And it’s pretty empowering.
Naomi Scott, who is bringing the character to life, told The Hollywood Reporter: “Being a female character is also about being a real person, and guess what? [She] can be strong and have fun, but also get it wrong and be emotional.
“She’s a multidimensional woman, and she doesn’t have to just be one thing. So in this movie, you see her go on such a roller coaster, as opposed to her one goal being to fall in love or get married.”
This Jasmine also has clear political drive. “You really get in this adaptation of the movie that her heart is for her people, and her main objective is what’s best for her kingdom,” Scott said. “And you really get a sense that she has those leadership qualities within her.”
But the biggest change for Jasmine is the introduction of a female, human confidante for her in the form of new character Dalia, a handmaiden Nasim Pedrad is playing. “I never realised it, but in the animation, Jasmine is really the only female character — isn’t that crazy?” Scott said. “The Dalia character is so important to this movie because she’s the only other female character. She may be the handmaiden but they’re best friends; they’re so close because they’ve grown up together. So we wanted people to watch the movie and see Jasmine’s relationship with another woman, and be like, ‘Ah, that’s what I’m like with my girlfriend,’ or ‘We would so do that if I was in that position.’ That’s something that’s missing from the animation.”
While there will be some changes, though, one thing remains a constant: once again, the independent princess is going to sneak into Agrabah in search of adventure in a whole new world.
And, just as she did in the animated version, she will do so dressed entirely in blue.
It’s a recurring theme throughout Disney; Beauty and the Beast’s Belle, Sleeping Beauty’s Aurora, Frozen’s Elsa, Aladdin’s Jasmine, Peter Pan’s Wendy, Alice in Wonderland’s Alice and even Cinderella all have one thing in common, and it’s in the colour of their outfits.
It seems as if blue truly is the colour, and, apparently, feminism is the game.
Speaking about the significance of the hue, Leatrice Eiseman, executive director of the Pantone Color Institute, explained to Allure: “It’s dependable. It's reliable. It might cloud up, but we know it’s there.”
She added that these “positive connotations” – dependability, constancy, and the ability to overcome dark times – explains why blue was traditionally attributed to boys, with these qualities all thought of as indicating a “strong, decent man”.
Though Disney has had its criticisms of its women’s characters over the years, by giving their heroines blue ensembles, the company has imbued them with a sense of power, of control over their own destinies. More importantly, they have allowed their diminutive worlds (women, traditionally, were expected to stay near home and hearth) to expand.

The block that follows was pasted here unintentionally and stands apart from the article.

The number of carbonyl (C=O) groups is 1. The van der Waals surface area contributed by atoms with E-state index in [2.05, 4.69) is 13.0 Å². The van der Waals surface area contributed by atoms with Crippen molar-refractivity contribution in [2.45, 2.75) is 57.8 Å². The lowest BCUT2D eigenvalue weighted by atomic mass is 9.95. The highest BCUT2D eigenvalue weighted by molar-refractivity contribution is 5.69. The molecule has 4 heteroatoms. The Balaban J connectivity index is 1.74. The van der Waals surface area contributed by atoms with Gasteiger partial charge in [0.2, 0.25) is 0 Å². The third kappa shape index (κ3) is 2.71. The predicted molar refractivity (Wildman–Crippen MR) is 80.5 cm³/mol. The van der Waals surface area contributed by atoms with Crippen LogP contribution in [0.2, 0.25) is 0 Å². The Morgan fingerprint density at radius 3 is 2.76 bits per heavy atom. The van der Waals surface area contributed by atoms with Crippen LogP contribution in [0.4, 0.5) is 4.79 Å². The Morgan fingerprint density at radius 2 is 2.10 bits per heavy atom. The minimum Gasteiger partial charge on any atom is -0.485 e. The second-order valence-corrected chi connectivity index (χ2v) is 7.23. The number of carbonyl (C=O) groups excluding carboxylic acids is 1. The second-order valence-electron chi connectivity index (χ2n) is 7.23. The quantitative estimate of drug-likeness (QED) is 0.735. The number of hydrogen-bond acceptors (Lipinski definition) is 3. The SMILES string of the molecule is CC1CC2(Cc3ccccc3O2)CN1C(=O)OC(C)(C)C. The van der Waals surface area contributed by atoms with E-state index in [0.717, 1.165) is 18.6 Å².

“You’re adding a bit of power to the character by giving her the blue,” says Eiseman. “It’s a very subtle way of saying, ‘Yeah, but young women, young girls, can be empowered, too.’”
Whether the company definitely intended this is not known, although there are so many leading women in blue that it seems a strange coincidence if not.
Costume designer Jacqueline Durran, who worked alongside Emma Watson on Belle’s attire for Beauty and the Beast, has also stressed the empowering qualities of the colour, saying the shade fits Belle’s role as an active heroine.
“There is a sort of refinement and crispness to light blue, but there’s also blue in workwear,” she told the publication. “It is a practical colour, and a colour that you can work in.
“In that sense, it is full of active strength.”
In the original animated film, blue was definitely Belle’s colour – although, in the 1991 classic, it wasn’t just symbolic of her empowerment.
In fact, art director Brian McEntee famously colour-keyed Belle so that she is the only person in her town who wears blue, to symbolise how different she is from everyone else around her. Later, she encounters the Beast, another outsider, and he is also wearing blue and has blue eyes.
While the remake saw others wearing hints of blue, Belle, once again, was “distinct within the town as the only one who wears a column of blue”.
Of course, Belle was not solely decked in the shade for the live-action remake – Watson’s character also slipped into that iconic yellow gown, too.
However Durran was keen to help Watson realise her vision of a feminist Disney princess and the pair worked hard to incorporate that into the ballgown, which was made famous in the 1991 animated classic.
“For Emma, it was important that the dress was light and that it had a lot of movement,” Durran explained to Entertainment Weekly. “In Emma’s reinterpretation, Belle is an active princess. She did not want a dress that was corseted or that would impede her in any way.”
They even made sure that Belle’s shoes fit within this new narrative, ensuring that, while they were heeled slippers from the 18th century, they were still “something that Belle can run in and that she can go off and save her father in”.
It remains to be seen as to whether or not something similar will be done for Scott’s Jasmine. However, we’ve no doubt that she will become more of a definitive character in her own right. Indeed, Benj Pasek and Justin Paul (the Oscar-winning songwriters, who are collaborating with legendary composer Alan Menken on the upcoming film), revealed to Variety that they have written a solo song.
“We got to write a new song for Jasmine,” Paul told Variety. “Alan wrote a beautiful piece of music and [Scott] is incredible.”